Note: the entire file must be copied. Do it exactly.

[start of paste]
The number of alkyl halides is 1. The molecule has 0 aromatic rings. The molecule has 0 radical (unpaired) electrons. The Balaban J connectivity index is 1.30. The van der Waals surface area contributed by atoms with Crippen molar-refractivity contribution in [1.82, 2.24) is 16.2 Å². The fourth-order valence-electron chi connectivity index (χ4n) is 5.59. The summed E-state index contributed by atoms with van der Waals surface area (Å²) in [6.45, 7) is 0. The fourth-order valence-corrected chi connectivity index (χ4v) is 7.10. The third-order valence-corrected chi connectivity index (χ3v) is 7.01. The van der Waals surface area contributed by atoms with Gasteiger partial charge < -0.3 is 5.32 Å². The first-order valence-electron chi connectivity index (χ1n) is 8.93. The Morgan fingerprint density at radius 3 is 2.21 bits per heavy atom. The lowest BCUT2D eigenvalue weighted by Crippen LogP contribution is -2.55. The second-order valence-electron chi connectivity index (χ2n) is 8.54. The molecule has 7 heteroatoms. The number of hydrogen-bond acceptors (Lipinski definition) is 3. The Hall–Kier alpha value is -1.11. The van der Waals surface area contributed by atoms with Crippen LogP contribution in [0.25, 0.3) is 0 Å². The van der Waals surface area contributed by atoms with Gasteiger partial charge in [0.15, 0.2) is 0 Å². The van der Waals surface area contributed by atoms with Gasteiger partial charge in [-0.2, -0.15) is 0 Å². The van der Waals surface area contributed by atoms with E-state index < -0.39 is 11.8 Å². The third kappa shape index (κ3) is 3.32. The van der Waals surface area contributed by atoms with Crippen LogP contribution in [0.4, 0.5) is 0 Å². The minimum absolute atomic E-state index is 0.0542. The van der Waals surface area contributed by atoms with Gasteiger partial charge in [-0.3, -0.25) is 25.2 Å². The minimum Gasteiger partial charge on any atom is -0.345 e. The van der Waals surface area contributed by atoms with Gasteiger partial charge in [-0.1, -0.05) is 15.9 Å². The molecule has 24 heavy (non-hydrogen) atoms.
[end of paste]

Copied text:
The number of alkyl halides is 1. The molecule has 0 aromatic rings. The molecule has 0 radical (unpaired) electrons. The Balaban J connectivity index is 1.30. The van der Waals surface area contributed by atoms with Crippen molar-refractivity contribution in [1.82, 2.24) is 16.2 Å². The fourth-order valence-electron chi connectivity index (χ4n) is 5.59. The summed E-state index contributed by atoms with van der Waals surface area (Å²) in [6.45, 7) is 0. The fourth-order valence-corrected chi connectivity index (χ4v) is 7.10. The third-order valence-corrected chi connectivity index (χ3v) is 7.01. The van der Waals surface area contributed by atoms with Gasteiger partial charge < -0.3 is 5.32 Å². The first-order valence-electron chi connectivity index (χ1n) is 8.93. The Morgan fingerprint density at radius 3 is 2.21 bits per heavy atom. The lowest BCUT2D eigenvalue weighted by Crippen LogP contribution is -2.55. The second-order valence-electron chi connectivity index (χ2n) is 8.54. The molecule has 7 heteroatoms. The number of hydrogen-bond acceptors (Lipinski definition) is 3. The Hall–Kier alpha value is -1.11. The van der Waals surface area contributed by atoms with Crippen LogP contribution in [0.25, 0.3) is 0 Å². The van der Waals surface area contributed by atoms with Gasteiger partial charge in [0.15, 0.2) is 0 Å². The van der Waals surface area contributed by atoms with Gasteiger partial charge in [-0.2, -0.15) is 0 Å². The van der Waals surface area contributed by atoms with E-state index < -0.39 is 11.8 Å². The third kappa shape index (κ3) is 3.32. The van der Waals surface area contributed by atoms with Crippen LogP contribution in [0.4, 0.5) is 0 Å². The minimum absolute atomic E-state index is 0.0542. The van der Waals surface area contributed by atoms with Gasteiger partial charge in [-0.3, -0.25) is 25.2 Å². The minimum Gasteiger partial charge on any atom is -0.345 e. The van der Waals surface area contributed by atoms with Gasteiger partial charge in [-0.1, -0.05) is 15.9 Å². The molecule has 24 heavy (non-hydrogen) atoms.